Washington, D.C.—Today, in a letter to Treasury Secretary Steven Mnuchin, Congressman Don Beyer (D-VA), the Vice Chair of the Joint Economic Committee, demanded the immediate release of what the Trump cabinet official said were “internal projections” supporting his claim that the Trump tax cuts will pay for themselves.

Although Mnuchin testified at a hearing of the Subcommittee on Financial Services and General Government of the U.S. House of Representatives House Appropriations Committee that “this is just math,” estimates from the nonpartisan Congressional Budget Office show that the 2017 tax cuts will add $1.9 trillion to the national debt.

“As Vice Chair of the U.S. Congress Joint Economic Committee, I request that you release these important internal projections immediately,” Beyer wrote. “They are at odds with every reputable study about the effect of Public Law 115-97 on the economy and, if your calculations are correct, they could reshape our understanding of the relationship between taxes and economic growth. It is critical that Congress have access to this potentially revolutionary research.”

Full text of letter is below and here.

March 4, 2020

The Honorable Steven T. Mnuchin
Secretary of the Treasury
U.S. Department of the Treasury
1500 Pennsylvania Avenue, NW
Washington, DC 20220

On Wednesday, March 4th you testified to the Subcommittee on Financial Services and General Government of the U.S. House of Representatives House Appropriations Committee that “internal projections” showed that Public Law 115-97 (previously known at the “Tax Cuts and Jobs Act”) is boosting economic growth to such a degree that new federal tax revenues will exceed the revenues lost as a result of the tax cuts – that the tax cuts would pay for themselves. You said that this was “just math.”

As Vice Chair of the U.S. Congress Joint Economic Committee, I request that you release these important internal projections immediately. They are at odds with every reputable study about the effect of Public Law 115-97 on the economy and, if your calculations are correct, they could reshape our understanding of the relationship between taxes and economic growth. It is critical that Congress have access to this potentially revolutionary research.

As you know, several non-partisan organizations have estimated the effect of the 2017 tax cuts on economic growth and tax revenue. These estimates take into account the various channels by which tax cuts could, in theory, boost economic growth such as increasing labor supply by reducing marginal tax rates on labor or increasing productivity reducing the marginal tax rate on investment.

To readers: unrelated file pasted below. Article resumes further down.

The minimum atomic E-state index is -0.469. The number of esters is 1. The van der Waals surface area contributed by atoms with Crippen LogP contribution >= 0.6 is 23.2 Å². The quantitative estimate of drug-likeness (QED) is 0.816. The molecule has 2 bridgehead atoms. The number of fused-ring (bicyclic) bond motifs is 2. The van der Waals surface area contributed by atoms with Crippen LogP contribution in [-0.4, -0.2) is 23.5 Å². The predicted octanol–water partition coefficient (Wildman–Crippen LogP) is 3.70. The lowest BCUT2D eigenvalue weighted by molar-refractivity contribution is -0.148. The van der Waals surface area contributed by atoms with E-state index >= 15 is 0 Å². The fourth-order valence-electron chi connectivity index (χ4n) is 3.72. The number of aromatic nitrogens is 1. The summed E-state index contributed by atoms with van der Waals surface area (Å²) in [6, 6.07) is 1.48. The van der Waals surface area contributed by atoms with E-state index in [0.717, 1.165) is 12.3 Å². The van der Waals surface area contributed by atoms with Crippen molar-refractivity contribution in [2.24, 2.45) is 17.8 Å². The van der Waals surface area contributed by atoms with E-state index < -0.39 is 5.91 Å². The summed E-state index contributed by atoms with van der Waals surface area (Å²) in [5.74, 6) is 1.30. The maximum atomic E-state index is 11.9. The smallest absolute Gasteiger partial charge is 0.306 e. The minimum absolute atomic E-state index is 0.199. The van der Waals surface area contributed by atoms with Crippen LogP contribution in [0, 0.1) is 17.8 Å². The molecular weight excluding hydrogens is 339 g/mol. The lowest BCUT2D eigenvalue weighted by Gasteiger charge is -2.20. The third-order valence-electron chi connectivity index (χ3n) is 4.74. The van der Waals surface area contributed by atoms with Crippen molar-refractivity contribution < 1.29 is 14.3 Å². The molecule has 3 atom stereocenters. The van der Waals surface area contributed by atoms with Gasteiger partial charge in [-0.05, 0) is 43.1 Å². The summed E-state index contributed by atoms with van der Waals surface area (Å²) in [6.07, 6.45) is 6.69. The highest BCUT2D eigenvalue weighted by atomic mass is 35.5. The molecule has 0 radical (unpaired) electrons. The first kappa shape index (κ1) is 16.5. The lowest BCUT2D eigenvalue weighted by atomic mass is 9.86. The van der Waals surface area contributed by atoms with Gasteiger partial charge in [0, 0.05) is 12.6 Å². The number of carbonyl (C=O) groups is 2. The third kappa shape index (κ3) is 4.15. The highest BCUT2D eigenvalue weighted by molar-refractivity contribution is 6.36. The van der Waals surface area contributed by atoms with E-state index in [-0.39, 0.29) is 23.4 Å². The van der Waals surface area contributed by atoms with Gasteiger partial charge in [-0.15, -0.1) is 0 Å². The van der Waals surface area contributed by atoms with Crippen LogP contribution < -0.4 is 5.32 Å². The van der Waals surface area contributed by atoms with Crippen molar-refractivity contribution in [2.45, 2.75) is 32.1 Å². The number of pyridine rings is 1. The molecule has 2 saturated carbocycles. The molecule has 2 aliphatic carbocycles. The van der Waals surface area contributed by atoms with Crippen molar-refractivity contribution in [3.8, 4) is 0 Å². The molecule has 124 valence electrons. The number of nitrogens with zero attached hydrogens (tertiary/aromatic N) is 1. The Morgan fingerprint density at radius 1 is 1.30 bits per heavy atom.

Important examples of this research include:

  • The Joint Committee on Taxation estimated in December 2017 that Public Law 115-97 would cost $1.5 trillion over 10 years without incorporating macroeconomic feedback and $1.1 trillion after incorporating macroeconomic feedback.
  • The Congressional Budget Office in April 2018 estimated that the tax cuts would cost $1.9 trillion both without incorporating macroeconomic feedback and after incorporating macroeconomic feedback along with debt service costs.
  • Private-sector forecasters such as Moody's and Goldman Sachs estimated that Public Law 115-97 would only increase GDP at the end of the ten-year budget window by less than a percentage point--well short of the amount needed for the tax cuts to pay for themselves. 

Data available since passage of the Public Law 115-97 further undermine the case that it will pay for itself. Total federal revenue in 2018 was $275 billion (7.6 percent) below pre-Public Law 115-97 projections. If the law were already producing economic growth sufficient to pay for itself, then revenue would have stayed at least constant.

Proving the research of these institutions wrong would be real news and it would reshape every aspect of federal spending and tax policy. Given the far reaching implications of Treasury’s internal projections, it is vital that they be released to Congress and the public immediately.

Sincerely,

DON BEYER
Vice Chair, Joint Economic Committee